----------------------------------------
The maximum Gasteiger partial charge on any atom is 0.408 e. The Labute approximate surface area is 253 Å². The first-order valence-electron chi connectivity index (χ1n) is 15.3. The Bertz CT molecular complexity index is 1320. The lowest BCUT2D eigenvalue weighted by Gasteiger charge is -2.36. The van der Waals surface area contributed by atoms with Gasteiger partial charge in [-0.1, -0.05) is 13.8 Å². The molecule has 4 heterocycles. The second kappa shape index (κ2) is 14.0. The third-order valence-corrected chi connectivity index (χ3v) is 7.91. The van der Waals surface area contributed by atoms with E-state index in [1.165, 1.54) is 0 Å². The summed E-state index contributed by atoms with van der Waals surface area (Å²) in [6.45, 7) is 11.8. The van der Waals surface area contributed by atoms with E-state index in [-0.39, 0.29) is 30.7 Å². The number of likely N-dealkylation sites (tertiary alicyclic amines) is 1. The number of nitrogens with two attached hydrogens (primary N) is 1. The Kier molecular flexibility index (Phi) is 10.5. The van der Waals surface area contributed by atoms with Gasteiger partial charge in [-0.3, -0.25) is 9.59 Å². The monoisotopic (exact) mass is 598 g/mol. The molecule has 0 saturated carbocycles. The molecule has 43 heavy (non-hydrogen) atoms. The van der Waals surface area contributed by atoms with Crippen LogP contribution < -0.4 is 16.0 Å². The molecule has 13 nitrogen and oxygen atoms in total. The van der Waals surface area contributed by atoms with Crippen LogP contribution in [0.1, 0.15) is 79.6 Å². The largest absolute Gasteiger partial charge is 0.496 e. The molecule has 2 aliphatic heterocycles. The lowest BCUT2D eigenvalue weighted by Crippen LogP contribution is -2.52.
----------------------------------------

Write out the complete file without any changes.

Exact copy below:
The maximum Gasteiger partial charge on any atom is 0.408 e. The Labute approximate surface area is 253 Å². The first-order valence-electron chi connectivity index (χ1n) is 15.3. The Bertz CT molecular complexity index is 1320. The lowest BCUT2D eigenvalue weighted by Gasteiger charge is -2.36. The van der Waals surface area contributed by atoms with Gasteiger partial charge in [-0.1, -0.05) is 13.8 Å². The molecule has 4 heterocycles. The second kappa shape index (κ2) is 14.0. The third-order valence-corrected chi connectivity index (χ3v) is 7.91. The van der Waals surface area contributed by atoms with E-state index in [1.165, 1.54) is 0 Å². The summed E-state index contributed by atoms with van der Waals surface area (Å²) in [6.45, 7) is 11.8. The van der Waals surface area contributed by atoms with E-state index in [-0.39, 0.29) is 30.7 Å². The number of likely N-dealkylation sites (tertiary alicyclic amines) is 1. The number of nitrogens with two attached hydrogens (primary N) is 1. The Kier molecular flexibility index (Phi) is 10.5. The van der Waals surface area contributed by atoms with Gasteiger partial charge in [-0.3, -0.25) is 9.59 Å². The monoisotopic (exact) mass is 598 g/mol. The molecule has 0 saturated carbocycles. The molecule has 43 heavy (non-hydrogen) atoms. The van der Waals surface area contributed by atoms with Crippen LogP contribution < -0.4 is 16.0 Å². The molecule has 13 nitrogen and oxygen atoms in total. The van der Waals surface area contributed by atoms with Crippen LogP contribution in [0.1, 0.15) is 79.6 Å². The largest absolute Gasteiger partial charge is 0.496 e. The molecule has 2 aliphatic heterocycles. The lowest BCUT2D eigenvalue weighted by Crippen LogP contribution is -2.52.